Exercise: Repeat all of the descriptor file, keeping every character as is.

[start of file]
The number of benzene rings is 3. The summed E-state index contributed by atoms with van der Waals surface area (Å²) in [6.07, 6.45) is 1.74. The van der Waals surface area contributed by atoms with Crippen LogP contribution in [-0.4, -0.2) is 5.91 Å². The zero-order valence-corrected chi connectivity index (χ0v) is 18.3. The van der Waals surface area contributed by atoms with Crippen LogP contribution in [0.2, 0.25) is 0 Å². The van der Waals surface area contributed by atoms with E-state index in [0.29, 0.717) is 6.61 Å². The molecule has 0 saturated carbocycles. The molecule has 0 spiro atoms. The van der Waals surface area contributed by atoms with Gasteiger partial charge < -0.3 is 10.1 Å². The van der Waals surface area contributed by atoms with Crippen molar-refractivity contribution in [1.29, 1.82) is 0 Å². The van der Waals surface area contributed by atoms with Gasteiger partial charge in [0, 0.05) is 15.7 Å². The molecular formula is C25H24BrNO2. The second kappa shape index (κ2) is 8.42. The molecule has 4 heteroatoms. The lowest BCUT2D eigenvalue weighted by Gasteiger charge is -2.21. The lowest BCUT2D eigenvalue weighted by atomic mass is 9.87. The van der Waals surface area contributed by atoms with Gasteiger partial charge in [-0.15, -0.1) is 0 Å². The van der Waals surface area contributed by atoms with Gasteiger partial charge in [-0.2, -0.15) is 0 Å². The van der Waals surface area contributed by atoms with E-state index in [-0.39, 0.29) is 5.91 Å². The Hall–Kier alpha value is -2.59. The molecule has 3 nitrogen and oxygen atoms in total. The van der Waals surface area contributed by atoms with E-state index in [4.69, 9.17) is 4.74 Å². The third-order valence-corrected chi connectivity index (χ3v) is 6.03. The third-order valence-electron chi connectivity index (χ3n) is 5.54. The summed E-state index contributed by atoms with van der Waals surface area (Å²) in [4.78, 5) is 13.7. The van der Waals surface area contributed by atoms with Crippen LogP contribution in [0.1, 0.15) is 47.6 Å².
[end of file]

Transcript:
The number of benzene rings is 3. The summed E-state index contributed by atoms with van der Waals surface area (Å²) in [6.07, 6.45) is 1.74. The van der Waals surface area contributed by atoms with Crippen LogP contribution in [-0.4, -0.2) is 5.91 Å². The zero-order valence-corrected chi connectivity index (χ0v) is 18.3. The van der Waals surface area contributed by atoms with Crippen LogP contribution in [0.2, 0.25) is 0 Å². The van der Waals surface area contributed by atoms with E-state index in [0.29, 0.717) is 6.61 Å². The molecule has 0 saturated carbocycles. The molecule has 0 spiro atoms. The van der Waals surface area contributed by atoms with Gasteiger partial charge < -0.3 is 10.1 Å². The van der Waals surface area contributed by atoms with Crippen molar-refractivity contribution in [1.29, 1.82) is 0 Å². The van der Waals surface area contributed by atoms with Gasteiger partial charge in [0, 0.05) is 15.7 Å². The molecular formula is C25H24BrNO2. The second kappa shape index (κ2) is 8.42. The molecule has 4 heteroatoms. The lowest BCUT2D eigenvalue weighted by Gasteiger charge is -2.21. The lowest BCUT2D eigenvalue weighted by atomic mass is 9.87. The van der Waals surface area contributed by atoms with Gasteiger partial charge in [-0.15, -0.1) is 0 Å². The van der Waals surface area contributed by atoms with Gasteiger partial charge in [-0.2, -0.15) is 0 Å². The van der Waals surface area contributed by atoms with E-state index in [-0.39, 0.29) is 5.91 Å². The Hall–Kier alpha value is -2.59. The molecule has 3 nitrogen and oxygen atoms in total. The van der Waals surface area contributed by atoms with E-state index in [4.69, 9.17) is 4.74 Å². The third-order valence-corrected chi connectivity index (χ3v) is 6.03. The third-order valence-electron chi connectivity index (χ3n) is 5.54. The summed E-state index contributed by atoms with van der Waals surface area (Å²) in [4.78, 5) is 13.7. The van der Waals surface area contributed by atoms with Crippen LogP contribution in [0.1, 0.15) is 47.6 Å².